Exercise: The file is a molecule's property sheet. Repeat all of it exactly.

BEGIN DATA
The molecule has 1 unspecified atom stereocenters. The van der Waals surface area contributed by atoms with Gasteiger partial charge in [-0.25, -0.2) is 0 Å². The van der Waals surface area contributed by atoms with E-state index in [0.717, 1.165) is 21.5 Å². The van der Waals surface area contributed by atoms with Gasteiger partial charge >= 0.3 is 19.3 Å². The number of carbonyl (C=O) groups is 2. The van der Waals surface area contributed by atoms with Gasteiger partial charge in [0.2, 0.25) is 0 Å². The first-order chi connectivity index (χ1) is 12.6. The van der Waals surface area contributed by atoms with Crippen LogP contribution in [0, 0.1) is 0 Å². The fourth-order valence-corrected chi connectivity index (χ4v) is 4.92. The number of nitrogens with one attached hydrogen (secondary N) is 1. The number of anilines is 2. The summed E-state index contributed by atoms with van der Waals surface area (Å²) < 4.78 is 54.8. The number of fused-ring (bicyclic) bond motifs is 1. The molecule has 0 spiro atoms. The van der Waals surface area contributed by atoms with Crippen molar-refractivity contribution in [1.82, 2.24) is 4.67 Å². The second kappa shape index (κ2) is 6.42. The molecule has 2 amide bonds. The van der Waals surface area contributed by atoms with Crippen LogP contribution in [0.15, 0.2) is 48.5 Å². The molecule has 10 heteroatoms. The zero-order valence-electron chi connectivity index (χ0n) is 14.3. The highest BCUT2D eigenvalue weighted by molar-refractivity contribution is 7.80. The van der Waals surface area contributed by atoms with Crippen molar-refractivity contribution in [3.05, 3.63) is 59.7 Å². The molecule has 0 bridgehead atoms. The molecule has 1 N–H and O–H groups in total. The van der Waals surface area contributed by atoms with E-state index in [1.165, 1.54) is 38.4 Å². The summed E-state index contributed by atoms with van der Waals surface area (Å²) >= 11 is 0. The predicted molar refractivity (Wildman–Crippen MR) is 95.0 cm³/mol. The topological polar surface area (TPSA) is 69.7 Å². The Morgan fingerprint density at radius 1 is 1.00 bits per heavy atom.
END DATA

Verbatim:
The molecule has 1 unspecified atom stereocenters. The van der Waals surface area contributed by atoms with Gasteiger partial charge in [-0.25, -0.2) is 0 Å². The van der Waals surface area contributed by atoms with E-state index in [0.717, 1.165) is 21.5 Å². The van der Waals surface area contributed by atoms with Gasteiger partial charge >= 0.3 is 19.3 Å². The number of carbonyl (C=O) groups is 2. The van der Waals surface area contributed by atoms with Gasteiger partial charge in [0.2, 0.25) is 0 Å². The first-order chi connectivity index (χ1) is 12.6. The van der Waals surface area contributed by atoms with Crippen LogP contribution in [0, 0.1) is 0 Å². The fourth-order valence-corrected chi connectivity index (χ4v) is 4.92. The number of nitrogens with one attached hydrogen (secondary N) is 1. The number of anilines is 2. The summed E-state index contributed by atoms with van der Waals surface area (Å²) < 4.78 is 54.8. The number of fused-ring (bicyclic) bond motifs is 1. The molecule has 0 spiro atoms. The van der Waals surface area contributed by atoms with Crippen molar-refractivity contribution in [1.82, 2.24) is 4.67 Å². The second kappa shape index (κ2) is 6.42. The molecule has 2 amide bonds. The van der Waals surface area contributed by atoms with Crippen LogP contribution in [0.15, 0.2) is 48.5 Å². The molecule has 10 heteroatoms. The zero-order valence-electron chi connectivity index (χ0n) is 14.3. The highest BCUT2D eigenvalue weighted by molar-refractivity contribution is 7.80. The van der Waals surface area contributed by atoms with Crippen molar-refractivity contribution in [3.05, 3.63) is 59.7 Å². The molecule has 0 bridgehead atoms. The molecule has 1 N–H and O–H groups in total. The van der Waals surface area contributed by atoms with E-state index in [1.165, 1.54) is 38.4 Å². The summed E-state index contributed by atoms with van der Waals surface area (Å²) >= 11 is 0. The predicted molar refractivity (Wildman–Crippen MR) is 95.0 cm³/mol. The topological polar surface area (TPSA) is 69.7 Å². The Morgan fingerprint density at radius 1 is 1.00 bits per heavy atom.